Before a danger is recognized in the public sphere, regardless of what science has to say, most will continue to argue in defense of the poisons they consume most often. Before the age of science, the best known example is probably the use of lead by the Romans, but even back then the well informed knew. Oftentimes, regulators hold back for as long as possible, lagging far behind scientific research. In recent history we need only think of cigarettes and plastics, and if we look back a little bit farther we find companies telling their workers to lick brushes they were using to apply glow in the dark paint containing radium. Could EMF from our cellphones, power lines, and WiFi fall into the same, or a similar, category?
Unfortunately, there appear to be many parallels between these now well-known dangers and non-ionising electromagnetic frequencies (referred to simply as EMF in this text, encompassing ELF as well). These frequencies include everything from radio waves to WiFi, and even include your cell phone. Despite the beliefs of many, EMF presents a greater risk factor than vaccines for the development of our children (although both affect your immune system). And despite the WHO claiming that the impact on public health is “limited and uncertain,” I will present evidence showing that the negative impacts are not limited or particularly uncertain.
Before presenting the statistically significant evidence, I want to mention that because of the ubiquitous nature of EMF in the civilized world, there are no real “control groups”: we are forced to compare “high dose” individuals with “lower dose” individuals, but we are unable to find out its actual effects due to a lack of “no dose” or “no exposure” controls. This generates a “bias towards the null,” meaning the results tend to fall towards the middle and makes findings seem more insignificant or random. This means that finding a significant correlation becomes ever harder, and when found, more dramatic.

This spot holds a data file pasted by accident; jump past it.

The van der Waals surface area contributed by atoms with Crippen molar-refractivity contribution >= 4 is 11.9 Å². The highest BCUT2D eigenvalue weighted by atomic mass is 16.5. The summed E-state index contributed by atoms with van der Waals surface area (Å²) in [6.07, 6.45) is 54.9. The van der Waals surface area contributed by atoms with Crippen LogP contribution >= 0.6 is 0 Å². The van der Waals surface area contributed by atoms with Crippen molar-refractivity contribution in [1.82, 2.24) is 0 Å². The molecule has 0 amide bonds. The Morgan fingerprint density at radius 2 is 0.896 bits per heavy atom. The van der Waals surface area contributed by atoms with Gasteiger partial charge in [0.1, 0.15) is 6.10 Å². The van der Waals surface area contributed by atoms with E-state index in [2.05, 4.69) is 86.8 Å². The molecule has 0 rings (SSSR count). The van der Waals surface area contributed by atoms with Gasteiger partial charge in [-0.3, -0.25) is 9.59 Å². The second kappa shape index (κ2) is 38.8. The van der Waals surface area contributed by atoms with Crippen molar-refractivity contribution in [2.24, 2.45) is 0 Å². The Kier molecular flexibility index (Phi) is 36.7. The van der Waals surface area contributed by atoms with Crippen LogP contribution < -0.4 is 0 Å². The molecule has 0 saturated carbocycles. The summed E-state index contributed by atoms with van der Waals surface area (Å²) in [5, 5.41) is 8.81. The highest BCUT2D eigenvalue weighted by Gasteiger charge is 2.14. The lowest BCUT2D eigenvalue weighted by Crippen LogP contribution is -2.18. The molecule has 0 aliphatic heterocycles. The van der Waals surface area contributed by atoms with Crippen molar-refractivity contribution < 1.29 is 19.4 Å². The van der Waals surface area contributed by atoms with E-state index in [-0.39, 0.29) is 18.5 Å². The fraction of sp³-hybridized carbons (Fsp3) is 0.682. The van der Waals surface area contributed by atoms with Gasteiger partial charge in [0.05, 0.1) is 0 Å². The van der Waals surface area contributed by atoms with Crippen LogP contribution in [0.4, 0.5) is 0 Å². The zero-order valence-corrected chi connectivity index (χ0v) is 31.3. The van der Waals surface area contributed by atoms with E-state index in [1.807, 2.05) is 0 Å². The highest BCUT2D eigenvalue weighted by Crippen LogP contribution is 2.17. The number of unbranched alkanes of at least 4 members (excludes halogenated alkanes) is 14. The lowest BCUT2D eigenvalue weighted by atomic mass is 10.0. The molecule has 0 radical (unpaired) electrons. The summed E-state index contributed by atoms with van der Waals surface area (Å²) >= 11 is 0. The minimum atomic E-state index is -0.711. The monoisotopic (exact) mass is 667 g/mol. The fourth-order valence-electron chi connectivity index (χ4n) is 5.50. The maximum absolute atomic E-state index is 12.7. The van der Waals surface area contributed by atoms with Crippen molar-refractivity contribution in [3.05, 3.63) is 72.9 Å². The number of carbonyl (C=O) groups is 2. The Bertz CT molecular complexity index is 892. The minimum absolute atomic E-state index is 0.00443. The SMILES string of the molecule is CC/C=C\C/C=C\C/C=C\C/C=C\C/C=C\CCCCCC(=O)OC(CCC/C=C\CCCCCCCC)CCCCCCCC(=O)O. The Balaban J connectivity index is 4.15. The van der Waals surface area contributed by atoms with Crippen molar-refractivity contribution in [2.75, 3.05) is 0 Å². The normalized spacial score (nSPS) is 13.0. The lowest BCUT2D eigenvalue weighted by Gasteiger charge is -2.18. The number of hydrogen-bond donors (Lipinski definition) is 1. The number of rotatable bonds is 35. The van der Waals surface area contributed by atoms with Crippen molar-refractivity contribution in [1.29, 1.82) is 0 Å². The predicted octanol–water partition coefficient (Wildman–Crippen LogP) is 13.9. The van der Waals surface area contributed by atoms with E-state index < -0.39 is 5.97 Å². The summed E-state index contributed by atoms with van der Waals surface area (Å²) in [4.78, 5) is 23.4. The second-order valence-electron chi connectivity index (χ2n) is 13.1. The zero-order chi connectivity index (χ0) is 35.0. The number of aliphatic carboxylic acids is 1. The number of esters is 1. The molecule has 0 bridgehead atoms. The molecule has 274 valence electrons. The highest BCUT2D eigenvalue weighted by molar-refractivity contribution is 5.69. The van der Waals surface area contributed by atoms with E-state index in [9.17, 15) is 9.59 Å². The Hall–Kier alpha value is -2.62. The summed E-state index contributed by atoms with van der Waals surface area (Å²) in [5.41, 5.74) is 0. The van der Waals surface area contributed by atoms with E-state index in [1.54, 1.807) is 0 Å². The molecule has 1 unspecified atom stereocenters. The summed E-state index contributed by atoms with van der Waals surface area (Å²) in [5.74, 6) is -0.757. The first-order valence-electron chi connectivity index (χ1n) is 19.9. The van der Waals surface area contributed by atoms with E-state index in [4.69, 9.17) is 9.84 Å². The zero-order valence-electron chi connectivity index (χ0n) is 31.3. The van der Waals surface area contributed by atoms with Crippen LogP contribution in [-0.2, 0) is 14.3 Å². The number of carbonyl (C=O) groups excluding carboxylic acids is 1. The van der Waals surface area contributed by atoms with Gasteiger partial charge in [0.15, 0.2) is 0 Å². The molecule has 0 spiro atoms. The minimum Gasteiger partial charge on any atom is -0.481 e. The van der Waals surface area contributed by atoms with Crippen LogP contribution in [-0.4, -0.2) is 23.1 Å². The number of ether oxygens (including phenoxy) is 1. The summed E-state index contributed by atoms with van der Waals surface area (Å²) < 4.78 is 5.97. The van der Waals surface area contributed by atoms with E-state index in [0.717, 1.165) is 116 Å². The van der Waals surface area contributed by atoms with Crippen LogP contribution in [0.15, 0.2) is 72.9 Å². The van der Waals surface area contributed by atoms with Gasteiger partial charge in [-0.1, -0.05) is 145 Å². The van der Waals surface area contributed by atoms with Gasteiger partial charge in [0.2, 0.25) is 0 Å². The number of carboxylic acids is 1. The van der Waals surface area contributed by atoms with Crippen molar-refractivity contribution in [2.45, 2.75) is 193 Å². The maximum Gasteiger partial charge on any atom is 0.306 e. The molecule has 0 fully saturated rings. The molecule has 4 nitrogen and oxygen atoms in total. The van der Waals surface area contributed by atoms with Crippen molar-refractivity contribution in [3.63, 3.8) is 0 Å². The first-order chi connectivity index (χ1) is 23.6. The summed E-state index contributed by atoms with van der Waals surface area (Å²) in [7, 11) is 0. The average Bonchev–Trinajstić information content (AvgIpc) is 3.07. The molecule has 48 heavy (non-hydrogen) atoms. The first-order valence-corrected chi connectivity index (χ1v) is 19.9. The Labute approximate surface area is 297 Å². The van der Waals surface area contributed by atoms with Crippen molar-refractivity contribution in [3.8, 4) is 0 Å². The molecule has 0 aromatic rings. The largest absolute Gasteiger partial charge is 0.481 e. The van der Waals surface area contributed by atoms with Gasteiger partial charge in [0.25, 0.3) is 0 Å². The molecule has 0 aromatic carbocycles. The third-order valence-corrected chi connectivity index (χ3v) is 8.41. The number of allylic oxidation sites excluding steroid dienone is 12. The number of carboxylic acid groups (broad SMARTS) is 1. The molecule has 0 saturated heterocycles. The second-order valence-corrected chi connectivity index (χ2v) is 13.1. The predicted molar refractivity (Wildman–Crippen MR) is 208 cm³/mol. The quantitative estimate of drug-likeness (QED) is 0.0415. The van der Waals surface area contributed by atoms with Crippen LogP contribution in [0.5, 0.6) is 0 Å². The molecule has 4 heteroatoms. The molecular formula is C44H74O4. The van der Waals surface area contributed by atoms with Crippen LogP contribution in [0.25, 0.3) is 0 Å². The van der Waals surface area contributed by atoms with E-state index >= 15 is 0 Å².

Multiple studies have found a 100% or greater increase in your chance of developing Alzheimer’s when using a cell phone for ten or more years (not in one sitting!) while holding it only on one side of your head (ipsilateral use). Cell phone use (non-ipsilateral) was correlated with a 4x increase in eye cancer (Stang, 2001): so your safety is in no way guaranteed even when you switch ears while talking. though This data was statistically significant and replicated in several studies including Qio et al, 2004; Hardell et al, 2007; and Harkansson et al, 2003. A list of all the conditions with which various frequencies (from below “normal” city exposure onwards) are associated (taken from the Bioinitiative 2012 Meta-Analysis).
When looking at exposure to EMF in conjunction with environmental toxins, a meta-analysis of 65 studies (Juutilainen et al, 2006) found significantly worse physiological results with EMF than with toxins alone: in 91% of in vivo studies and 68% of in vitro studies. The results were also consistently worse when EMF exposure preceded the exposure to toxins, which should worry any new parents. That is, if their sperm is still able to swim, which might not be the case if the father is using WiFi on a regular basis (Avendano, 2012)
Despite this data being replicated and significant, and even when looking at conditions as rare as male breast cancer, there are many who will try to either tell you EMF is harmless or will certainly give you cancer. It definitely has an effect on DNA: EMF is definitely not harmless, and its positive correlation with multiple diseases from cancer to Alzheimer’s should make us start to evaluate how ubiquitous we want these fields to be, or how early we want to give a child their own cell phone or WiFi connection. At the same time, it doesn’t mean you are definitely going to get cancer or Alzheimer’s from it , or that seeds cannot germinate (sprout) within a WiFi field.
Much like with plastics, we should work to limit exposure to EMF, or at the very least have viable control group to determine how big of a problem it really is . Unfortunately, as with plastics and endocrine disruptors, we have no idea how many individuals are actually affected: delayed responses, variable reactions, and its presence in just about every household and community means we cannot really contrast data properly. Despite this “bias towards the null” science still shows us that “safe” is a risky word to be using in regard to EMF or plastics (which, unlike EMF, we cannot “turn off”.)